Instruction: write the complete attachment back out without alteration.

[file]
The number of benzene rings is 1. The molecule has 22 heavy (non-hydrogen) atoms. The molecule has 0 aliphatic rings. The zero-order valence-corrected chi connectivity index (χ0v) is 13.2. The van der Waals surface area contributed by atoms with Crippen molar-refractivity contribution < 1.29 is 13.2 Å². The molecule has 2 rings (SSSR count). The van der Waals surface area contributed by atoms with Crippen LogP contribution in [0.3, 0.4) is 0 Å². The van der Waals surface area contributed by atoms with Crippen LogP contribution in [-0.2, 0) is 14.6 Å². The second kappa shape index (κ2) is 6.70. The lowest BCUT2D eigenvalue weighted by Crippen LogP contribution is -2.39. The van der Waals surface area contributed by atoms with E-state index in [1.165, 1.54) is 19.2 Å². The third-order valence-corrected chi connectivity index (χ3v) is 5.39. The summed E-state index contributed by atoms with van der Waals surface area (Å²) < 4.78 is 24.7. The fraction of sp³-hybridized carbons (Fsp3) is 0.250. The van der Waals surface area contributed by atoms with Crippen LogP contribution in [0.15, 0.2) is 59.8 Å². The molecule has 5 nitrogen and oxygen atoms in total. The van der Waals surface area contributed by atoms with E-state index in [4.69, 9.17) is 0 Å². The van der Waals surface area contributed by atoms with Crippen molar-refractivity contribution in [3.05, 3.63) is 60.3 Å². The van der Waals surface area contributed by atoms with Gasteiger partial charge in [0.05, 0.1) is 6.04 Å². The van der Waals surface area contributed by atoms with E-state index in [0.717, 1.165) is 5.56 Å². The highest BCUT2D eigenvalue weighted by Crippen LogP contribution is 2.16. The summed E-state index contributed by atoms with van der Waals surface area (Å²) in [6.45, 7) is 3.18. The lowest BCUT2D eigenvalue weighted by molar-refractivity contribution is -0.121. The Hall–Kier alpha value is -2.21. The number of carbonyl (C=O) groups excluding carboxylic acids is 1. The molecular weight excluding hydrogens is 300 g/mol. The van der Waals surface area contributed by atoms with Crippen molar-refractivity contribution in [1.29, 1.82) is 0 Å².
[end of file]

The number of benzene rings is 1. The molecule has 22 heavy (non-hydrogen) atoms. The molecule has 0 aliphatic rings. The zero-order valence-corrected chi connectivity index (χ0v) is 13.2. The van der Waals surface area contributed by atoms with Crippen molar-refractivity contribution < 1.29 is 13.2 Å². The molecule has 2 rings (SSSR count). The van der Waals surface area contributed by atoms with Crippen LogP contribution in [0.3, 0.4) is 0 Å². The van der Waals surface area contributed by atoms with Crippen LogP contribution in [-0.2, 0) is 14.6 Å². The second kappa shape index (κ2) is 6.70. The lowest BCUT2D eigenvalue weighted by Crippen LogP contribution is -2.39. The van der Waals surface area contributed by atoms with E-state index in [1.165, 1.54) is 19.2 Å². The third-order valence-corrected chi connectivity index (χ3v) is 5.39. The summed E-state index contributed by atoms with van der Waals surface area (Å²) < 4.78 is 24.7. The fraction of sp³-hybridized carbons (Fsp3) is 0.250. The van der Waals surface area contributed by atoms with Crippen LogP contribution in [0.15, 0.2) is 59.8 Å². The molecule has 5 nitrogen and oxygen atoms in total. The van der Waals surface area contributed by atoms with E-state index in [4.69, 9.17) is 0 Å². The van der Waals surface area contributed by atoms with Crippen molar-refractivity contribution in [3.05, 3.63) is 60.3 Å². The van der Waals surface area contributed by atoms with Gasteiger partial charge in [0.05, 0.1) is 6.04 Å². The van der Waals surface area contributed by atoms with E-state index in [0.717, 1.165) is 5.56 Å². The highest BCUT2D eigenvalue weighted by Crippen LogP contribution is 2.16. The summed E-state index contributed by atoms with van der Waals surface area (Å²) in [6.45, 7) is 3.18. The lowest BCUT2D eigenvalue weighted by molar-refractivity contribution is -0.121. The Hall–Kier alpha value is -2.21. The number of carbonyl (C=O) groups excluding carboxylic acids is 1. The molecular weight excluding hydrogens is 300 g/mol. The van der Waals surface area contributed by atoms with Crippen molar-refractivity contribution in [1.29, 1.82) is 0 Å².